At the election, the Coalition won a slim majority of the two-party vote, and slashed Labor's majority from 24 seats to nine. However, it only managed a two-party swing of 0.9 percent, which was not nearly enough to deliver the additional seven seats the Coalition needed to make Peacock Prime Minister. Despite having regained much of what the non-Labor forces had lost three years earlier, Peacock was forced to resign after the election.

      This election saw the peak of the Australian Democrats' popularity under Janine Haines, and a WA Greens candidate won a seat in the Australian Senate for the first time – although the successful candidate, Jo Vallentine, was already a two-term senator, having previously won a seat for the Nuclear Disarmament Party at the 1984 election, and the Vallentine Peace Group at the 1987 election. Until 2010, this was the only post-war election where a third party (excluding splinter state parties and the Nationals) has won more than 10% of the primary vote for elections to the Australian House of Representatives.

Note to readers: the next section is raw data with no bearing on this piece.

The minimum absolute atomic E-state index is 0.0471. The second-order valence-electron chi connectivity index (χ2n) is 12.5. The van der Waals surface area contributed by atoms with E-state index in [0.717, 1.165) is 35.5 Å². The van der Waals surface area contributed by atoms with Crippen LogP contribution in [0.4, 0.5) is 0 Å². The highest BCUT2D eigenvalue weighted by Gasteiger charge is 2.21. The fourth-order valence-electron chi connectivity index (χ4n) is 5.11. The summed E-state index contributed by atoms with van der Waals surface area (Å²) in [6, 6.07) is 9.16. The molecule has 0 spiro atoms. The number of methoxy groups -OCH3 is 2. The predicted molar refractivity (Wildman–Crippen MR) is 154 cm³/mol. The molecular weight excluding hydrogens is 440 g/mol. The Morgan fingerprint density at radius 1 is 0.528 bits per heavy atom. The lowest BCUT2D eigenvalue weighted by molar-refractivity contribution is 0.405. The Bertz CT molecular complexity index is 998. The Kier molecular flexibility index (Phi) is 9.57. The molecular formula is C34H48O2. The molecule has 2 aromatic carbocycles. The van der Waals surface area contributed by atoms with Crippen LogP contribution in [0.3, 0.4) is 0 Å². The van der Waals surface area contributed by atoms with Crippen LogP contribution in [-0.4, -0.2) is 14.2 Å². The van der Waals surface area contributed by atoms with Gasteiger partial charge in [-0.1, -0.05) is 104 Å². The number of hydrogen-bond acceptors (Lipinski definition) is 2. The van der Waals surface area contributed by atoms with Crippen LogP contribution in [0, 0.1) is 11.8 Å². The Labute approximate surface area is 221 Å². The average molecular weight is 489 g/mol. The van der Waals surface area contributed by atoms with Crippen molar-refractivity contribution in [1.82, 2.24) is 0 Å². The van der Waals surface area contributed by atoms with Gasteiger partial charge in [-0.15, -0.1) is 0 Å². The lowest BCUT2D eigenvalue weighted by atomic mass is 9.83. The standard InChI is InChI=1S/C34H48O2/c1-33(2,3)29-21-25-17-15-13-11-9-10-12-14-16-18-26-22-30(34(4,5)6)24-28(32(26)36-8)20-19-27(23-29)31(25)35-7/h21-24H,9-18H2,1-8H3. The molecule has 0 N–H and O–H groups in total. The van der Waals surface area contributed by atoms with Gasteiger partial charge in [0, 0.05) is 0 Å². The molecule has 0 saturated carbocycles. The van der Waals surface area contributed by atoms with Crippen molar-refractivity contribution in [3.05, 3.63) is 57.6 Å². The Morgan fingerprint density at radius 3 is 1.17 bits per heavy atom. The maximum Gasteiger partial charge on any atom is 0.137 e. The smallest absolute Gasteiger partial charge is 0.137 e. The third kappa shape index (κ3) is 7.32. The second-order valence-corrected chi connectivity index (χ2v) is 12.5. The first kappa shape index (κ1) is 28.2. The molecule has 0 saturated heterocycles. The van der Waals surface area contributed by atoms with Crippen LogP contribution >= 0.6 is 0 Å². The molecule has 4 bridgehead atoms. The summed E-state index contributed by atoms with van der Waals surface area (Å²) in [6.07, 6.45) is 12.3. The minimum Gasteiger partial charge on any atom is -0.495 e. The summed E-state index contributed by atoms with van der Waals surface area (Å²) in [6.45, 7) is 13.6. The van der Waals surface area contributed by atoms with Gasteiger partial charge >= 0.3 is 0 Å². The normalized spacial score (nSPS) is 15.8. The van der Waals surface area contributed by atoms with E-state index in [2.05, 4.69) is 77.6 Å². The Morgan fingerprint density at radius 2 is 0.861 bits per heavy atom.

Since the 1918 Swan by-election which Labor unexpectedly won with the largest primary vote, a predecessor of the Liberals, the Nationalist Party of Australia, changed the lower house voting system from first-past-the-post to full-preference preferential voting as of the subsequent 1919 election which has remained in place since, allowing the Coalition parties to safely contest the same seats. Full-preference preferential voting re-elected the Hawke government, the first time in federal history that Labor had obtained a net benefit from preferential voting. [1]

      It also saw the Nationals' leader, Charles Blunt, defeated in his own seat of Richmond by Labor challenger Neville Newell—only the second time that a major party leader had lost his own seat. Newell benefited from the presence of independent and anti-nuclear activist Helen Caldicott. Her preferences flowed overwhelmingly to Newell on the third count, allowing Newell to win despite having been second on the primary vote.

      See also

      Notes

      1. Antony Green (23 September 2015). "The Origin of Senate Group Ticket Voting, and it didn't come from the Major Parties". Blogs.abc.net.au. Retrieved 30 July 2016.